The US has imposed sanctions on some Venezuelan individuals, freezing their assets and banning travel to the US. It’s also prohibited financial dealings by US citizens with these sanctioned Venezuelans. Maduro replies to these measures by accusing the US of imperialism, a plausible accusation given its real history of imperialism in Central and South America.

There’s also been some regional pressure on Chávez and Maduro. The Organization of American States tried to persuade Chávez to change some of his policies, but he replied by withdrawing from the Inter-American Commission on Human Rights in 2012. Maduro has been barred from visiting some other South American countries: Peru withdrew his invitation to the 8th Summit of the Americas for April 2018.

On Feb 8, 2018 the Prosecutor of the International Criminal Court (ICC), which Venezuela joined in 2002, opened a preliminary investigation into alleged crimes against humanity in Venezuela, such as arbitrary detentions and torture. This followed a 2017 determination by the Organization of American States that there was evidence of such widespread crimes. The ICC Statute considers extermination via denial of food to be a crime against humanity, but the preliminary investigation did not mention this.

On May 24, 2018 the UN Security Council voted unanimously to ban the use of starvation as a weapon of war. However, Venezuela is not a war-torn state, even though there is much civil conflict there now as a result of Maduro’s starvation-inducing policies.

There is no international legal mechanism to stop perfectly predictable state-induced food shortages before they happen. Nor can any legal mechanism hold entire regimes accountable, even when all or most senior government officials are complicit in the wrong-doing. All the ICC can do, if it gets that far, is try individuals, not an entire government.

Except for committing genocide or crimes against humanity, states (or the governments of those states) still have the sovereign right to violate their citizens’ human rights. They also have the sovereign right to choose whatever “development” path a state elite wants, even if that so-called development is bound to fail and result in de-development, if not outright starvation, as in Venezuela. These states’ rights are sacrosanct, and far more important to the international “community’ than the rights of starving citizens.

The Future

For the foreseeable future, Venezuelans will try to flee in their hundreds of thousands in search of food. But they will find it increasingly difficult to do so, as both Colombia and Brazil have been cracking down on legal migration. The result is irregular migration controlled by smugglers and armed groups. Venezuelan women and girls are now trafficked across the border to satisfy the Colombian demand for sex workers. ( ).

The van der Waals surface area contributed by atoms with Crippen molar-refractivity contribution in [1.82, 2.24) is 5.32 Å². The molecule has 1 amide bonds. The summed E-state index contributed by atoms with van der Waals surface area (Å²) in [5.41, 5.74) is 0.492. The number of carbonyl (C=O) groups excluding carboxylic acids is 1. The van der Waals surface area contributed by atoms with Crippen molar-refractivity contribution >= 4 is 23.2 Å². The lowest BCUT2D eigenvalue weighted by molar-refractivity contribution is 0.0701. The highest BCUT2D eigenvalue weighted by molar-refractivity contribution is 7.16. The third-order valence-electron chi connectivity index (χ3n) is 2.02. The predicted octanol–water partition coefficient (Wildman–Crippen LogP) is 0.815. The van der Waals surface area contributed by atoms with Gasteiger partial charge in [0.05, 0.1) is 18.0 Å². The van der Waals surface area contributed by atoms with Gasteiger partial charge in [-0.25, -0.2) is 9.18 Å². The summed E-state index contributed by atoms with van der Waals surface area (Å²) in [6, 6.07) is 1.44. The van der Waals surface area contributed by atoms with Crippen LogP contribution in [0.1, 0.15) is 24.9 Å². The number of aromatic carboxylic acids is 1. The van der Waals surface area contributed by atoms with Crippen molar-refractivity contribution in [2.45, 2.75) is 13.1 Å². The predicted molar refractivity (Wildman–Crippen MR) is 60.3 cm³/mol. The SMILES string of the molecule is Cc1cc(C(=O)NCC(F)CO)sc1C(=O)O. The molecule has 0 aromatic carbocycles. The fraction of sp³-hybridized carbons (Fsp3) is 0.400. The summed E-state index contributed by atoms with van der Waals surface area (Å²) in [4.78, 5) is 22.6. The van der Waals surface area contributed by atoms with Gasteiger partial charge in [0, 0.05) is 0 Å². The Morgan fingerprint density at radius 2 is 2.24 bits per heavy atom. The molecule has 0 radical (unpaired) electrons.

Meantime, like the Emperor Nero fiddling while Rome burnt, Maduro continues to fiddle with the economy, arbitrarily imposing currency devaluations and insufficient wage increases, everything but permitting a free market and property rights that would encourage production and distribution of food (See “Confusion reigns as Maduro mega-devaluation roils Venezuela,” The Globe and Mail, August 20, 2019 p. B3).

On August 4, 2018 there was a drone attack on Maduro while he was giving a speech at a military parade. The question now is, whether a civil war in Venezuela will exacerbate famine even further, or whether there might be a coup by anti-Maduro factions within the military or elsewhere. If the latter, the new rulers might turn to a somewhat more rational economic policy, although they will not necessarily restore civil liberties or encourage political democracy.

For a more detailed scholarly analysis of the situation in Venezuela and what might be done about it, see my State Food Crimes, Cambridge University Press, 2016.


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2 Responses to Famine in Venezuela

  1. Elena Blanco says:

    Thank you so much for this thoroughly and eloquent analysis and report on the cruel and little known reality of Venezuela. I’m a co-founder and development director of a small grassroots non-profit/ non-governmental organization in the Venezuelan Andes called Fundacion Cultivar, that works to help disadvantaged children and youth to fulfil their potential through culture, environmental work, and wellness.

    I’ll be in Boston for a couple of months hoping to do some networking and figure out ways to overcome the difficulties to raise funds for our organization there. I’d love to know of any presentations/ discussions on Venezuela. Thanks a lot.